Like most photographers, I imagine I have owned and own a whole host of camera bags, to suit various occasions and needs, from small messenger bags to backpacks. In the 1980’s I got my first Billingham (which I still have), before moving onto the standard 80’s and 90’s photojournalist’s bag, the Domke F2. I had a couple of these as well as the smaller F3X.
More recently I had been using a Billingham Hadley Pro, but really wanted a more discrete bag that did not scream ‘camera bag’. The Billingham’s are great bags, but they look expensive (which they are) and I think most people know them as camera bags.
So upon searching the internet for a less obvious option, I came across the Wotancraft line of bags from Taiwan. I opted for the Trooper medium, which is a high-quality bag, can take all my kit and various bits and pieces, like batteries, SD cards, Raybans, wallet and phone.
I feel it looks just like many messenger bags out there, and as it happens that is pretty much what I use it for, except I have a pair of Xpro2’s lodged inside too. I have no affiliation with the brand but have been very impressed by the build quality and the practicality.
Regarding straps, I use the Fuji supplied strap on one body and a nice and cheap brown leather one I got on the internet, on the other. I like to have one long strap and one shorter, so the cameras don’t bang together if I put them on the same shoulder, or both around my neck.
I’m still looking for a nice long brown leather strap in the 140 cm length, most I have found are 90cm.
Hardware & Software
Software wise, I’ve switched to Capture One since going to Fuji. I find the program renders the Fuji raw files far better than Lightroom and gives me a lot of latitude. I don’t use the Fuji simulations in camera but prefer to shoot raw and apply them in Capture One, using mostly Acros with a red filter. I can also export the files into Photoshop which I do to add a white border for social media.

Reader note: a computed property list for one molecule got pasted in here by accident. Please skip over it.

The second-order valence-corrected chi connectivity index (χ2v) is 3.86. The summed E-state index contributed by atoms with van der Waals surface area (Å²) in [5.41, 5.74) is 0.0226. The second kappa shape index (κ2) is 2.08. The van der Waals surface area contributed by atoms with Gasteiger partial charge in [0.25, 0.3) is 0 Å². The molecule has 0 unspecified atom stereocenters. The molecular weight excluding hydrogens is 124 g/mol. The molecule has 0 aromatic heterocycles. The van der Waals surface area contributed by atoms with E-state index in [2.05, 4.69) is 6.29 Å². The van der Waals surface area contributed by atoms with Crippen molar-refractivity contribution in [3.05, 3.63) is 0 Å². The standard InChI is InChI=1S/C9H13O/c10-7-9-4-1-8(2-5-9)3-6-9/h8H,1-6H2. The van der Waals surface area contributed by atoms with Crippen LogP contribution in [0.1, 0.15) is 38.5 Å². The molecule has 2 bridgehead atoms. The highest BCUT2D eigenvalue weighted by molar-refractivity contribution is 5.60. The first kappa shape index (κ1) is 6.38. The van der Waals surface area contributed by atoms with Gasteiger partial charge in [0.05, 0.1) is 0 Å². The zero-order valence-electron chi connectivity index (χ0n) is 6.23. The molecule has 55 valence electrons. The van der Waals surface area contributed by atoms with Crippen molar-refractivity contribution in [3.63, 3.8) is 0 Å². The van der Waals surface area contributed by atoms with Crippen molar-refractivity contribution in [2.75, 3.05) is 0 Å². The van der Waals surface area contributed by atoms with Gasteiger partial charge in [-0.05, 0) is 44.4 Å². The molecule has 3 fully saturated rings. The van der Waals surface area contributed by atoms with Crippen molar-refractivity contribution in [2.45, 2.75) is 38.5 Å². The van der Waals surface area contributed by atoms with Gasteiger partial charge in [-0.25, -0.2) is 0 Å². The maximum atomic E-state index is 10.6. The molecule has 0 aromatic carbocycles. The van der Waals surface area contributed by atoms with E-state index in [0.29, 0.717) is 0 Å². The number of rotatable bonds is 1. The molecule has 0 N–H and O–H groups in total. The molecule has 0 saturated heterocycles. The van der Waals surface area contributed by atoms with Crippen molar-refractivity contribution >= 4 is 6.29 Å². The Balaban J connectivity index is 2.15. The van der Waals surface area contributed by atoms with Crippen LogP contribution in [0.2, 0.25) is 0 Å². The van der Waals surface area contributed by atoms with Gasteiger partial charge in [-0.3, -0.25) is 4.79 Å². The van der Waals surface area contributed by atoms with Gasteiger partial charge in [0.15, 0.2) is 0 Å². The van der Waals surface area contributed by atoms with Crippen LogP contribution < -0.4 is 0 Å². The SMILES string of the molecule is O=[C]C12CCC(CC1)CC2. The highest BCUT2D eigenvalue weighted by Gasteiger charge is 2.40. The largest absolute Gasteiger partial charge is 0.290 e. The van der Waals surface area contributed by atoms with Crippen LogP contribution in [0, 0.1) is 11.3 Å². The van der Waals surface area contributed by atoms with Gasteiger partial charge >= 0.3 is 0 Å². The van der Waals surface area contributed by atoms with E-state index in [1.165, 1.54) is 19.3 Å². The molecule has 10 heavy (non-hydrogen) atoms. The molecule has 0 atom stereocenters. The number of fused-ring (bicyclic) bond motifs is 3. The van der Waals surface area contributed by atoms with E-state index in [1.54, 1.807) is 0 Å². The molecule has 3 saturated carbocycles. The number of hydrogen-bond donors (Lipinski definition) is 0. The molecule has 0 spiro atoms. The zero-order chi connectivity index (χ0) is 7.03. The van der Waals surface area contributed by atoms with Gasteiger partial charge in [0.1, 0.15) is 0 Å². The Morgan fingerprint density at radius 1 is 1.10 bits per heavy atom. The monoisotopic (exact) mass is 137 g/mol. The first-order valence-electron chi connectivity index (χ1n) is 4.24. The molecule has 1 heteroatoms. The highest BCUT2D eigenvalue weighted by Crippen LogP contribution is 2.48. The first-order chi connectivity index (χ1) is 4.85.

I also carry several Fuji batteries in one of the hidden outside pockets on the Trooper bag, as these cameras don’t have great battery life. The right pocket is fresh batteries, left pocket used. I keep a Pelican style SD card case in the bag, with a few new cards. I never re-use cards as I keep them as a further back up to my pictures. Once they are full, I archive them. I still have SD cards from over 10 years ago that still work.
At present, I carry face masks and hand gel (Covid oblige), as well as my Raybans, checkbook, wallet and phone. Plus pens, Swiss army knife and business cards in a case.
My current work, although it has moved away from mainstream photojournalism, uses a journalistic approach to document life here in rural France.
Without the work of previous generations of photographers showing us what life was like, we would be missing a lot of what the photographic medium has to offer us about our past generations. I feel it is important to continue this type of work.
I also feel it is important to print one’s work. In the past we made prints in the darkroom, work was published in magazines and newspapers. Today much work is only being shown online, which I feel is a real shame.
Using Blurb I self-publish the projects that I have set for myself. This might be the life on my local canal, to the vestiges of the former railway network that are still visible in the region.
I enjoy seeing the images printed and even if they are not exhibition quality (but what newspaper or magazine ever was) they give me a lasting document of my work and not just a brief post on Instagram.